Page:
In rejecting the clinics’ motion, the panel declared primly that “we must respect the limits of our jurisdiction.” The clinics’ claims against a Texas state court judge and court clerk were “specious,” the court said.

The federal government then brought its own suit against Texas on the completely different theory that S.B. 8 was an affront to the sovereign interests of the United States and to the supremacy of federal law. A federal district judge, Robert Pitman, granted the preliminary injunction the federal government sought in a 113-page opinion that meticulously dismantled all of the state’s objections to the court’s jurisdiction.

A different Fifth Circuit three-judge panel, by a vote of 2 to 1, promptly blocked Judge Pitman’s order, explaining in a single sentence of a single paragraph that it was granting the state’s request for the stay “for the reasons stated in Whole Woman’s Health v. Jackson.”

How could this be?

The “reasons stated” in rejecting the private plaintiffs’ case had nothing to do with the federal government’s suit, as the Solicitor General’s Office told the Supreme Court in its application to vacate the Fifth Circuit’s stay.

“Those reasons do not apply to this very different suit,” the acting solicitor general, Brian Fletcher, explained to the justices.

“Sovereign immunity forced the private plaintiffs in Whole Woman’s Health to sue individual state officers, and this court and the Fifth Circuit questioned whether those officers were proper defendants. This suit does not raise those questions because it was brought against the state of Texas itself, and the state has no immunity from suits by the United States. The Fifth Circuit ignored that distinction, which refutes the court’s only justification for the stay.”

When the justices refused to lift the stay, instead setting the case for the argument that took place on Nov. 1, Justice Sonia Sotomayor echoed the solicitor general’s point in a powerful dissenting opinion.

There is no conceivable excuse for the Fifth Circuit’s failure to explain itself or for the Supreme Court’s failure to call the court to account for its dereliction of duty.

But so far, the Fifth Circuit is winning. S.B. 8 is still in effect.

Let’s not forget that this is the same court that in 2018, in a challenge brought by an abortion provider, June Medical Services, upheld the Louisiana law that required doctors who provide abortions to have admitting privileges at nearby hospitals. It was bad enough that this was a requirement that, in the political and religious climate in Louisiana, doctors could not meet.

What was really wrong with the Fifth Circuit’s decision was that two years earlier, in Whole Woman’s Health v. Hellerstedt, the Supreme Court invalidated an identical law from Texas.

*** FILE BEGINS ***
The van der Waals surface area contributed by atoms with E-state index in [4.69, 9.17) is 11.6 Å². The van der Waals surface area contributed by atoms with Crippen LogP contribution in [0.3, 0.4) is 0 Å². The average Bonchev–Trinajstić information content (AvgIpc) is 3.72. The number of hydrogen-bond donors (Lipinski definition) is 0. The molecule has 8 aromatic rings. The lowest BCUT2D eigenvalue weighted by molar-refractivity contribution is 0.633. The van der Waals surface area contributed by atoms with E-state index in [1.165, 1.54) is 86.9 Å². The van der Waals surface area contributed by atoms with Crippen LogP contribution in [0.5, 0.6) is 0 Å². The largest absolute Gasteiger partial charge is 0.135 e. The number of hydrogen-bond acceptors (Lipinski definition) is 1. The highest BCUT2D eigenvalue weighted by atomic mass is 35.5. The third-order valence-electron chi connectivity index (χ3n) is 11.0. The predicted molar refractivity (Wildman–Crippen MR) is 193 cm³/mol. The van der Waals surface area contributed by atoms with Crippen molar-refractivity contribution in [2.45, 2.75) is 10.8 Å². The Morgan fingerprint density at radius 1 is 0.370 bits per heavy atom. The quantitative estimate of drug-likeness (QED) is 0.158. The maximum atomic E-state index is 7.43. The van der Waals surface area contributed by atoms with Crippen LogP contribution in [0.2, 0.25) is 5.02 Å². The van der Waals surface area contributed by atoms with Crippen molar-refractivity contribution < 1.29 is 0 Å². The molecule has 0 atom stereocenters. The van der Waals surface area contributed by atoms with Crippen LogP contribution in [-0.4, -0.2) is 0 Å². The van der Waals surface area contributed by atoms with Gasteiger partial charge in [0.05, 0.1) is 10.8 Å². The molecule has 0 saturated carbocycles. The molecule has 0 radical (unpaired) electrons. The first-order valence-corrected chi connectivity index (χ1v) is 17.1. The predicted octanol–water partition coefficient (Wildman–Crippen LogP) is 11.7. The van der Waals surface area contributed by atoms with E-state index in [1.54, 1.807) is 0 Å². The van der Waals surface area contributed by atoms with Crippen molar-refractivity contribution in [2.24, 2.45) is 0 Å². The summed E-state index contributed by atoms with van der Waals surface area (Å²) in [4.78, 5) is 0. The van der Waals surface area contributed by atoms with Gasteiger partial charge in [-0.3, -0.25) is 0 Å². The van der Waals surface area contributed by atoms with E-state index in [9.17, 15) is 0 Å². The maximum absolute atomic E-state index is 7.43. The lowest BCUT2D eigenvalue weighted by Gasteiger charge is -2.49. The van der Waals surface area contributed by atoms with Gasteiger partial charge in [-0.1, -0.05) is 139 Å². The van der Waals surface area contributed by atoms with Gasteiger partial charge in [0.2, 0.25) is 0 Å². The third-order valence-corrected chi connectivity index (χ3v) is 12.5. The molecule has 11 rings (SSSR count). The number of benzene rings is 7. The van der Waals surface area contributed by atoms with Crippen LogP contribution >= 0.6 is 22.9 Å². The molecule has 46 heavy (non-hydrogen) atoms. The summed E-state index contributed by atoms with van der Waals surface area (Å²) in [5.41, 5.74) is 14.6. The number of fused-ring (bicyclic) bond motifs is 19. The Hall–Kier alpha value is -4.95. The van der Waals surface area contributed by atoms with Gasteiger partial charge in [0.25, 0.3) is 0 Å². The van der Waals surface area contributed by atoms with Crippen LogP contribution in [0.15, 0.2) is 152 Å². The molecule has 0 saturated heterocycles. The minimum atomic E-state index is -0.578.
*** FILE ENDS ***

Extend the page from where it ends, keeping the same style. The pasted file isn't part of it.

In that case, the Supreme Court overturned a Fifth Circuit decision concluding that the admitting privileges requirement, despite having resulted in the closing of nearly half the abortion clinics in Texas, did not impose an “undue burden” on women’s access to abortion.

For the Fifth Circuit to then turn around and uphold the Louisiana law — with an analysis that boiled down to “that was Texas, and this is Louisiana” — was an act of judicial defiance that was too much even for Chief Justice John Roberts, who dissented in the Texas case.

In his separate opinion in June Medical v. Russo, concurring with the decision to overturn the Fifth Circuit and strike down the Louisiana law, he made clear that he still thought the majority was wrong in the Texas case but that the Fifth Circuit was nonetheless bound by the precedent the Supreme Court had set.

If the chief justice’s intention in that 2020 opinion was to deliver the Fifth Circuit a slap on the wrist, the pain of that slap has evidently dissipated. If anything, the justices’ recent series of responses to the S.B. 8 litigation has served to enable and even to empower a lower court that has lost awareness of its place in the judicial hierarchy.

And maybe some members of the Supreme Court think that’s just fine: Let the Fifth Circuit do the dirty work, pushing the law in their preferred direction while they sit back and look judicious.

But that’s a mirage.

When the Supreme Court allows a lower court to go rogue, it is going rogue itself.

Most people may not be able to locate the Fifth Circuit on a map, but there is no such invisibility for the Supreme Court. The public sees what it sees. The women of Texas can’t exercise a constitutional right, and the coronavirus is still killing a thousand Americans a day.

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What Happens When the Court of Appeals for the Fifth Circuit Goes Rogue? (is Trending)